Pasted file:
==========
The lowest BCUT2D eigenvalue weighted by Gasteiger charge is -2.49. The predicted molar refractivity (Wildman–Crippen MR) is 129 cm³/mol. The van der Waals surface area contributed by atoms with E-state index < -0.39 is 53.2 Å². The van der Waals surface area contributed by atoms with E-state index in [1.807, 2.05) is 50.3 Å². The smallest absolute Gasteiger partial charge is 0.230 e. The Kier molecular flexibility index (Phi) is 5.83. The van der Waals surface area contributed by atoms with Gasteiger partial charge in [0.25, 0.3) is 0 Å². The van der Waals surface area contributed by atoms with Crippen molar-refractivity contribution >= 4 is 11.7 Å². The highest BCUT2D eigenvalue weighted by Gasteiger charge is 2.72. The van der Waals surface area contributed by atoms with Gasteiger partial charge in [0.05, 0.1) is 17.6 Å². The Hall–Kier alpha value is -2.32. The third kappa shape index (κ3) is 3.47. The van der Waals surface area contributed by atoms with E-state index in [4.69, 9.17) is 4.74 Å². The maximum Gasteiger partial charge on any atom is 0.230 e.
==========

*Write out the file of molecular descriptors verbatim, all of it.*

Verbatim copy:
The lowest BCUT2D eigenvalue weighted by Gasteiger charge is -2.49. The predicted molar refractivity (Wildman–Crippen MR) is 129 cm³/mol. The van der Waals surface area contributed by atoms with E-state index < -0.39 is 53.2 Å². The van der Waals surface area contributed by atoms with E-state index in [1.807, 2.05) is 50.3 Å². The smallest absolute Gasteiger partial charge is 0.230 e. The Kier molecular flexibility index (Phi) is 5.83. The van der Waals surface area contributed by atoms with Gasteiger partial charge in [0.25, 0.3) is 0 Å². The van der Waals surface area contributed by atoms with Crippen molar-refractivity contribution >= 4 is 11.7 Å². The highest BCUT2D eigenvalue weighted by Gasteiger charge is 2.72. The van der Waals surface area contributed by atoms with Gasteiger partial charge in [0.05, 0.1) is 17.6 Å². The Hall–Kier alpha value is -2.32. The third kappa shape index (κ3) is 3.47. The van der Waals surface area contributed by atoms with E-state index in [4.69, 9.17) is 4.74 Å². The maximum Gasteiger partial charge on any atom is 0.230 e.